The BLM this summer had the prison crew mark fences with white vinyl markers which is most of Green Mountain allotment. A total of 11.5 miles of fence has been marked since 2013. There is a little more to do when a portion of the fence is re-aligned. When done, it will be expanded out to neighboring allotments that are within a certain distance to leks.
On the portion of C-77 road that is the responsibility of BLM and not Montrose County, two low water crossing were built to prevent erosion downstream and five are scheduled for the coming year. These crossing act like a filter dam which allows water to go through but collects the sediment to prevent mud holes. The Habitat Assessment Framework headed by Ken Holsinger is almost finished. That data was used in much of the USGS work.
Next year, BLM will be trying to finish the Gunnison Gorge Grazing permit renewal. The draft EA will be out in January for review. Biological assessment and public comments will be addressed and the document should be done by Fall 2017. More lek mowing and zeedyke structures are planned plus sage-brush maintenance (slashing). Travel management will just get started which will involve the NCA.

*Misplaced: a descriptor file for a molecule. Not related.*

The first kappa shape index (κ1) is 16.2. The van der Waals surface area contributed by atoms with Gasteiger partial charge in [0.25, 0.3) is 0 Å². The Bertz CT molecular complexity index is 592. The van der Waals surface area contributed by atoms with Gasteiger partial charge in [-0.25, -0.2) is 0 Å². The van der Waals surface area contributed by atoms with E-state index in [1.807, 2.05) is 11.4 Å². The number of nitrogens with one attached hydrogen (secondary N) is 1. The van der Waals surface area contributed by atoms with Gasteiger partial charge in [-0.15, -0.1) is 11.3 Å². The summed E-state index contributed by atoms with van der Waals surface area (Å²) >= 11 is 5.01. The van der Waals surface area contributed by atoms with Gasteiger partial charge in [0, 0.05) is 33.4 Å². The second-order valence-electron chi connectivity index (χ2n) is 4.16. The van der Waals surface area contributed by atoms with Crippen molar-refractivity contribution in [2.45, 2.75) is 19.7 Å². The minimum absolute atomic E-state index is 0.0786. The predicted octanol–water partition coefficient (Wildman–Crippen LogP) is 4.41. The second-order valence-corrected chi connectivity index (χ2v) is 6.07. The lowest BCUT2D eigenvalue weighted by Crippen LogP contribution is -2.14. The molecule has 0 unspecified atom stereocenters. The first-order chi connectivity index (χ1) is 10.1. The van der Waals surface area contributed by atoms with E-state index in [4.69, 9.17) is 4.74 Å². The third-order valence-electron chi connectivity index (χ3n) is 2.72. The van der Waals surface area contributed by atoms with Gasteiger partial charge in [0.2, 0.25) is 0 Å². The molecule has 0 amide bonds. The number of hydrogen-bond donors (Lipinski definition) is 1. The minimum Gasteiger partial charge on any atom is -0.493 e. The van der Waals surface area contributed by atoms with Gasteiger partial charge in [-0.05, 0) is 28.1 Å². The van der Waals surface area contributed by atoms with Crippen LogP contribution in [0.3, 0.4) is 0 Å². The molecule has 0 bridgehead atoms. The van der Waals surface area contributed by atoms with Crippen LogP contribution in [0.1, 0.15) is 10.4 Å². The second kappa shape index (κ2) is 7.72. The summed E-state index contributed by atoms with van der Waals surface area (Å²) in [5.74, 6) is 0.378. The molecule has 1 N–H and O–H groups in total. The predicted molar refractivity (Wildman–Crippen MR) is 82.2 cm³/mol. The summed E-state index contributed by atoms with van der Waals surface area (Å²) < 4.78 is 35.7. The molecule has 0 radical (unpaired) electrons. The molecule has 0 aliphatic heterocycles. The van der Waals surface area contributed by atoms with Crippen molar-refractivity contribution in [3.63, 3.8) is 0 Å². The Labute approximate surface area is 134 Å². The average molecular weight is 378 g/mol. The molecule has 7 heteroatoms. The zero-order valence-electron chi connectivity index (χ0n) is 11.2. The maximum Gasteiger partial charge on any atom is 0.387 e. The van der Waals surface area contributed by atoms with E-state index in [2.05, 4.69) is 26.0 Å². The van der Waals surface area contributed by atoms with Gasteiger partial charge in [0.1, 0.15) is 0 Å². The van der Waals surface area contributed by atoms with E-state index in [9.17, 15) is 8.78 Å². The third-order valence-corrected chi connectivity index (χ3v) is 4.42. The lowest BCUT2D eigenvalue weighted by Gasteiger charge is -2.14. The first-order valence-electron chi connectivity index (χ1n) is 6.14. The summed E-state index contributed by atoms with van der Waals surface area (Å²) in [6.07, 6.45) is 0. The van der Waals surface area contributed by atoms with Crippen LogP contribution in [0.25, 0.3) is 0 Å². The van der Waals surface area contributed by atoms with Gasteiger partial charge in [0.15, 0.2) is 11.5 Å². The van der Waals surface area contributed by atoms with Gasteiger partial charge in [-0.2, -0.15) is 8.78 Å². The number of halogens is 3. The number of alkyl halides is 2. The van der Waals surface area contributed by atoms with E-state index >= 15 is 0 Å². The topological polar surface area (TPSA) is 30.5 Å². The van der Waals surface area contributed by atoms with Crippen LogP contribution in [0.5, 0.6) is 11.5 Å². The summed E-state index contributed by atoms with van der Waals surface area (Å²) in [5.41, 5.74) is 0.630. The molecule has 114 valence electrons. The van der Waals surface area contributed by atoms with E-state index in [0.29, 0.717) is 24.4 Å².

Joe Ogelsby asked to be put on the agenda to talk about predation. Joe feels that originally that Gunnison sage-grouse in the Crawford area “didn’t have a problem but once it was studied the number started dropping”. He felt that in the mid-80’s that raptors increased and predators moved in coinciding with the reduction of federal coyote control. He asked if the USFWS is addressing predation. Mark B. said predation is one of the topics dealing with the level of impact on the grouse population however, there is no tool identified to do predator control. Right now USFWS is analyzing the science to see impacts exist and not working on predator control as a management tool. Once they decide if predation is a factor, they will develop an action to address it. Joe asked if BLM is addressing predation and Missy said BLM is responsible for vegetation & habitat and not wildlife management. Joe asked if other areas were doing predator control and what was the result. The San Miguel population did a study and Nate said it was a short term study and chick survival by a couple of weeks. The study was focused on coyotes but there are other predators that have an effect. Joe asked what one thing caused the major mortality of grouse and Nate offered several such as lack of moisture, number of people out there, degradation of habitat plus predators. Nate said most managers feel that habitat improvement is the long term solution. Predator control is a short term fix. Doug O. reiterated that USGS and BLM are trying to get baseline information on predators before managers agree to a control program. BLM and USGS are trying to get data on predators using the camera traps. BLM and USGS have tried for three years to fending for predator baseline study and this next year BLM has funds to begin a study.